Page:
The state Supreme Court recently confirmed that a step-parent standing in loco parentis to a step-child is protected from a suit by the step child to the same extent as a legal parent.
In Zellmer v. Zellmer, docket No. 78852-9 (Wash. Sup. 7/24/08), the child’s biological parents sued the step father for a number of torts sounding in negligence on behalf of themselves and the child’s estate. The torts were based on the fact that the step child, who was three-years old, drowned in the step father’s pool while he was supposed to be supervising her.
According to the step father, the girl wandered outside the house, fell into the pool, and drowned, while he was building a fire in the living room. According to the biological parents, the girl would never have wandered outside on a cold December night in her pajamas, walked to the far corner of the property, and fallen in, without some kind of intentional misconduct by the step father.
The biological parents also asserted that the step father had purchased a $200,000 accidental life insurance policy in the child’s name and made himself the co-beneficiary, that he had assaulted the mother twice during their 88-day marriage, and that the mother did not allow him to supervise the child alone on a regular basis. One of the parent’s witnesses testified that the step father had called the child “a little bitch.”
The step father claimed he was immune from suit by the doctrine of parental immunity, which holds that children cannot sue their parents for negligent supervision unless the failure to supervise is wanton or willful. The courts created this doctrine and have subsequently modified it to protect the parent’s interest in raising their own children based on their own beliefs and methods.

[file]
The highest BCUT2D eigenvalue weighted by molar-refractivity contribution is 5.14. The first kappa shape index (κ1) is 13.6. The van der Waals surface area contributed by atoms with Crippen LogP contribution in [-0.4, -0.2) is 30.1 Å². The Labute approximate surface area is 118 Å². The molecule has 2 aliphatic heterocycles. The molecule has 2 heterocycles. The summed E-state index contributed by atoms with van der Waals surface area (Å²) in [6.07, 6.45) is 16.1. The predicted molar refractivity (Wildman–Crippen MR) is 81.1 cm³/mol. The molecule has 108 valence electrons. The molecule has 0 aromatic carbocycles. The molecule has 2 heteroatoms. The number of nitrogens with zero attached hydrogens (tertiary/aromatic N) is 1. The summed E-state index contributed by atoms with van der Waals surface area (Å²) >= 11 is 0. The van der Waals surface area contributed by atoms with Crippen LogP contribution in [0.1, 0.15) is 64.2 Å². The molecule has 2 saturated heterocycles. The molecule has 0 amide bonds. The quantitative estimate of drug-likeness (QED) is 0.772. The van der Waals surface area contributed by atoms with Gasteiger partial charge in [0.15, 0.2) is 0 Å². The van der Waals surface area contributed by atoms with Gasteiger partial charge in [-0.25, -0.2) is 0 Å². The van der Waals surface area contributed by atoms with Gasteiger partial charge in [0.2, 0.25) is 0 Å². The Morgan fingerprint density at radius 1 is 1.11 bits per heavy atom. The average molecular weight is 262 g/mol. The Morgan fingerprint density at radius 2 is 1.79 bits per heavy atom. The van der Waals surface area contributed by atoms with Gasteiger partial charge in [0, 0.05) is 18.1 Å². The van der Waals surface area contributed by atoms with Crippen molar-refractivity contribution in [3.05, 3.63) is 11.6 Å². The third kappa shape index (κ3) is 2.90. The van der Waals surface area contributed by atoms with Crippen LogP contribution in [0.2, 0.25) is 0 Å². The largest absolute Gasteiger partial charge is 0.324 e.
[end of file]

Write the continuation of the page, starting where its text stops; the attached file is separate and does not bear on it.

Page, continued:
The parents asked the court to reject the doctrine of parental immunity and replace it with the “reasonable parent” standard. Instead, the court remanded for an evidentiary hearing into whether the step father really stood in loco parentis to the child. In loco parentis means “in the place of the parent.” A step-parent standing in loco parentis has the same rights and responsibilities as the legal parent. The fact that the step parent is married to the parent does not automatically confer in loco parentis statis.
In this case, the child’s biological father appears to have been actively engaged in parenting, the weight of the evidence indicated that neither the step father nor the child had bonded, and there was conflicting evidence about whether the step father had made genuine financial and emotional commitments to the child.
My own personal guess is that the step father was not in loco parentis and therefore was not shielded by parental immunity.